An endothelial storage granule for tissue-type plasminogen activator.

Emeis JJ, van den Eijnden-Schrauwen Y, van den Hoogen CM, de Priester W, Westmuckett A, Lupu F - J. Cell Biol. (1997)

A rat lung homogenate was centrifuged on a sucrose  density gradient. On the Y axis, the percentage per fraction of  tPA antigen (•) and of vWf antigen (▪) are shown. Note that the  distribution of tPA antigen is practically identical to the distribution on a Nycodenz density gradient (Figs. 1 a and 2). The distribution of vWf on the sucrose gradient is, however, very different,  due to an extensive loss of vWf from the density range 1.10–1.12  g/ml (compare Figs. 1 b and 2). The density of the fractions from  the sucrose gradient is indicated as well (♦) and is very similar to  the density profile of Nycodenz gradients.
© Copyright Policy
Related In: Results  -  Collection

Show All Figures
getmorefigures.php?uid=PMC2139817&req=5

Figure 3: A rat lung homogenate was centrifuged on a sucrose density gradient. On the Y axis, the percentage per fraction of tPA antigen (•) and of vWf antigen (▪) are shown. Note that the distribution of tPA antigen is practically identical to the distribution on a Nycodenz density gradient (Figs. 1 a and 2). The distribution of vWf on the sucrose gradient is, however, very different, due to an extensive loss of vWf from the density range 1.10–1.12 g/ml (compare Figs. 1 b and 2). The density of the fractions from the sucrose gradient is indicated as well (♦) and is very similar to the density profile of Nycodenz gradients.
Mentions: Using a sucrose gradient of d = 1.03–1.16 g/ml, tPA (both antigen and activity) was found at the same density (1.11– 1.12 g/ml) as in Nycodenz gradients (Fig. 3). vWf, however, showed a different distribution than in Nycodenz gradients, as no vWf peak was present in fractions 6 and 7 of sucrose density gradients. This resulted (Fig. 3) in a clear separation of tPA (peak in fractions 6 and 7) and vWf (peak in fractions 10 and 11). Marker enzymes for subcellular fractions, including the mitochondrial marker glutamate dehydrogenase, showed, in sucrose gradients, a similar distribution as in Nycodenz gradients (not shown).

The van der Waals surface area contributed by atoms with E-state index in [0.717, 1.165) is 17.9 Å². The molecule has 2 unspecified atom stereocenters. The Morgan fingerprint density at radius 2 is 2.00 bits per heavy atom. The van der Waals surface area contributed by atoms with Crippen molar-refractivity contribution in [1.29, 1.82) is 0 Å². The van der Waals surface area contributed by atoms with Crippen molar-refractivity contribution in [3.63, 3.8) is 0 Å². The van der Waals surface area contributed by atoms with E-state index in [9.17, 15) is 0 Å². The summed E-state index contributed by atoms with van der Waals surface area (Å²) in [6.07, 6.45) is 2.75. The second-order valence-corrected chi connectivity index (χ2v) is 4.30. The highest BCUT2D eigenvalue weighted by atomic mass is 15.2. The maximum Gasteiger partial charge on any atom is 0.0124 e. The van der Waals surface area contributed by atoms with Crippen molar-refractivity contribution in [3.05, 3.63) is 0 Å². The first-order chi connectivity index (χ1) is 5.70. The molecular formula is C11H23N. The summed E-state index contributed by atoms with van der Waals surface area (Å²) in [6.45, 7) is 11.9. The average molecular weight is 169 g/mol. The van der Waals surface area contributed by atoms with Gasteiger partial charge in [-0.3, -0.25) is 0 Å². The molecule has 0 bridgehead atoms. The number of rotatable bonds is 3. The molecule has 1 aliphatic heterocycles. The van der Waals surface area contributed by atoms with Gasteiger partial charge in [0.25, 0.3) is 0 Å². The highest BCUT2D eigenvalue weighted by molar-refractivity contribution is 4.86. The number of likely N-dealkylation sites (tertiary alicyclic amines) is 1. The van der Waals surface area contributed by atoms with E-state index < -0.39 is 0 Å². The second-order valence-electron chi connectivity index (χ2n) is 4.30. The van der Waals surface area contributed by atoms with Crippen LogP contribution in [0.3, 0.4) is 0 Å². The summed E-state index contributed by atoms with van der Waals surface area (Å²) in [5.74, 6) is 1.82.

Bottom Line: A similar density distribution of tPA was found for a rat endothelial cell line and for HUVEC.Using double-immunofluorescence staining of HUVEC, tPA- and vWf-containing particles showed a different distribution by confocal microscopy.The distribution of tPA also differed from the distribution of tissue factor pathway inhibitor, endothelin-1, and caveolin.

View Article: PubMed Central - PubMed

Affiliation: Gaubius Laboratory TNO-PG, Leiden, The Netherlands. JJ.Emeis@pg.tno.nl

ABSTRACT
In previous studies we have shown that, after stimulation by a receptor ligand such as thrombin, tissue-type plasminogen activator (tPA) and von Willebrand factor (vWf) will be acutely released from human umbilical vein endothelial cells (HUVEC). However, the mechanisms involved in the secretion of these two proteins differ in some respects, suggesting that the two proteins may be stored in different secretory granules. By density gradient centrifugation of rat lung homogenates, a particle was identified that contained nearly all tPA activity and antigen. This particle had an average density of 1.11-1.12 g/ml, both in Nycodenz density gradients and in sucrose density gradients. A similar density distribution of tPA was found for a rat endothelial cell line and for HUVEC. After thrombin stimulation of HUVEC to induce tPA secretion, the amount of tPA present in high-density fractions decreased, concomitant with the release of tPA into the culture medium and a shift in the density distribution of P-selectin. vWf, known to be stored in Weibel-Palade bodies, showed an identical distribution to tPA in Nycodenz gradients. In contrast, the distribution in sucrose gradients of vWf from both rat and human lung was very different from that of tPA, suggesting that tPA and vWf were not present in the same particle. Using double-immunofluorescence staining of HUVEC, tPA- and vWf-containing particles showed a different distribution by confocal microscopy. The distribution of tPA also differed from the distribution of tissue factor pathway inhibitor, endothelin-1, and caveolin. By immunoelectronmicroscopy, immunoreactive tPA could be demonstrated in small vesicles morphologically different from the larger Weibel-Palade bodies. It is concluded that tPA in endothelial cells is stored in a not-previously-described, small and dense (d = 1.11-1.12 g/ml) vesicle, which is different from a Weibel-Palade body.

Show MeSH
Related in: MedlinePlus